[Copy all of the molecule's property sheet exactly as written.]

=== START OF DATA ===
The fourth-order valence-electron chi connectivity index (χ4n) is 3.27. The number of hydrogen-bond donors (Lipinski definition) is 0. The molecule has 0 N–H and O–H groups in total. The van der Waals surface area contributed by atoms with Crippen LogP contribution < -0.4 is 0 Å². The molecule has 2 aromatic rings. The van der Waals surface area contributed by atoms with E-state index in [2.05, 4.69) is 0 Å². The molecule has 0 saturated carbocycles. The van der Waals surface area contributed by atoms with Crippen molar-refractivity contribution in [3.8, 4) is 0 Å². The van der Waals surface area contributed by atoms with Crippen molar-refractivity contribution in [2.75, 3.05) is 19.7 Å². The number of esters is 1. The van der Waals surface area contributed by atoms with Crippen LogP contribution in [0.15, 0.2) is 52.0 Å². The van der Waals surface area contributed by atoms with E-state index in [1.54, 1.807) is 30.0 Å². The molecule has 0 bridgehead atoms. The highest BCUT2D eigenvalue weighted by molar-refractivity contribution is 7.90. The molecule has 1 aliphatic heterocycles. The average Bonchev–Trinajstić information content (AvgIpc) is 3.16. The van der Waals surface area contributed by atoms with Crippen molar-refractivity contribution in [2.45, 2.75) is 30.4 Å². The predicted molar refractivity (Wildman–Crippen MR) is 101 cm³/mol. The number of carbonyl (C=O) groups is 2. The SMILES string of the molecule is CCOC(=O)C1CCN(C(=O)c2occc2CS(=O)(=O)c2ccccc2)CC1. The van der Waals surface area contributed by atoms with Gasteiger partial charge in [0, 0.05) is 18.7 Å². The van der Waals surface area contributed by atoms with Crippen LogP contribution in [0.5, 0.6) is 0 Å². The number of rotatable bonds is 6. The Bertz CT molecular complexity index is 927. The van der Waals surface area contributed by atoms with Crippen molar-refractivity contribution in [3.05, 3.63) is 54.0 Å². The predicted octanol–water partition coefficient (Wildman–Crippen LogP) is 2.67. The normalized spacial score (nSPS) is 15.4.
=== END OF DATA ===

The fourth-order valence-electron chi connectivity index (χ4n) is 3.27. The number of hydrogen-bond donors (Lipinski definition) is 0. The molecule has 0 N–H and O–H groups in total. The van der Waals surface area contributed by atoms with Crippen LogP contribution < -0.4 is 0 Å². The molecule has 2 aromatic rings. The van der Waals surface area contributed by atoms with E-state index in [2.05, 4.69) is 0 Å². The molecule has 0 saturated carbocycles. The van der Waals surface area contributed by atoms with Crippen molar-refractivity contribution in [3.8, 4) is 0 Å². The van der Waals surface area contributed by atoms with Crippen molar-refractivity contribution in [2.75, 3.05) is 19.7 Å². The number of esters is 1. The van der Waals surface area contributed by atoms with Crippen LogP contribution in [0.15, 0.2) is 52.0 Å². The van der Waals surface area contributed by atoms with E-state index in [1.54, 1.807) is 30.0 Å². The molecule has 0 bridgehead atoms. The highest BCUT2D eigenvalue weighted by molar-refractivity contribution is 7.90. The molecule has 1 aliphatic heterocycles. The average Bonchev–Trinajstić information content (AvgIpc) is 3.16. The van der Waals surface area contributed by atoms with Crippen molar-refractivity contribution in [2.45, 2.75) is 30.4 Å². The predicted molar refractivity (Wildman–Crippen MR) is 101 cm³/mol. The number of carbonyl (C=O) groups is 2. The SMILES string of the molecule is CCOC(=O)C1CCN(C(=O)c2occc2CS(=O)(=O)c2ccccc2)CC1. The van der Waals surface area contributed by atoms with Gasteiger partial charge in [0, 0.05) is 18.7 Å². The van der Waals surface area contributed by atoms with Crippen LogP contribution in [0.5, 0.6) is 0 Å². The number of rotatable bonds is 6. The Bertz CT molecular complexity index is 927. The van der Waals surface area contributed by atoms with Crippen molar-refractivity contribution in [3.05, 3.63) is 54.0 Å². The predicted octanol–water partition coefficient (Wildman–Crippen LogP) is 2.67. The normalized spacial score (nSPS) is 15.4.